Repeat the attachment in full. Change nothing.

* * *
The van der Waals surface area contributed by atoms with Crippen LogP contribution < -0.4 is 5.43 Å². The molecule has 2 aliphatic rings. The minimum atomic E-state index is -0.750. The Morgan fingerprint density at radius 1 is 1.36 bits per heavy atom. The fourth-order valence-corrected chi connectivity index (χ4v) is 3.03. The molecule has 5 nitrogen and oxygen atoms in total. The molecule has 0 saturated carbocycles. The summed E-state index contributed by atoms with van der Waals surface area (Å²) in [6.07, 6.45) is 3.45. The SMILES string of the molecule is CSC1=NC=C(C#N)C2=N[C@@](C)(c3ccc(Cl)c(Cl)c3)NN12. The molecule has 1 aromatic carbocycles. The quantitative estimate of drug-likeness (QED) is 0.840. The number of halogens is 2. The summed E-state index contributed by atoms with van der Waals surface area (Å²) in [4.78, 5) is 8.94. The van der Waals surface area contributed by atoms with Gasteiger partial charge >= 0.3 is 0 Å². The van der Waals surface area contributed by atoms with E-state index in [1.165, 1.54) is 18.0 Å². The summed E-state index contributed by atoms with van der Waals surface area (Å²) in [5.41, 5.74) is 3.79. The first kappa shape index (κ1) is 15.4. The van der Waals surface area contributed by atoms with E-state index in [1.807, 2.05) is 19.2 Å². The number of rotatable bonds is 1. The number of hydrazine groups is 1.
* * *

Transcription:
The van der Waals surface area contributed by atoms with Crippen LogP contribution < -0.4 is 5.43 Å². The molecule has 2 aliphatic rings. The minimum atomic E-state index is -0.750. The Morgan fingerprint density at radius 1 is 1.36 bits per heavy atom. The fourth-order valence-corrected chi connectivity index (χ4v) is 3.03. The molecule has 5 nitrogen and oxygen atoms in total. The molecule has 0 saturated carbocycles. The summed E-state index contributed by atoms with van der Waals surface area (Å²) in [6.07, 6.45) is 3.45. The SMILES string of the molecule is CSC1=NC=C(C#N)C2=N[C@@](C)(c3ccc(Cl)c(Cl)c3)NN12. The molecule has 1 aromatic carbocycles. The quantitative estimate of drug-likeness (QED) is 0.840. The number of halogens is 2. The summed E-state index contributed by atoms with van der Waals surface area (Å²) in [4.78, 5) is 8.94. The van der Waals surface area contributed by atoms with Gasteiger partial charge >= 0.3 is 0 Å². The van der Waals surface area contributed by atoms with E-state index in [1.165, 1.54) is 18.0 Å². The summed E-state index contributed by atoms with van der Waals surface area (Å²) in [5.41, 5.74) is 3.79. The first kappa shape index (κ1) is 15.4. The van der Waals surface area contributed by atoms with E-state index in [1.807, 2.05) is 19.2 Å². The number of rotatable bonds is 1. The number of hydrazine groups is 1.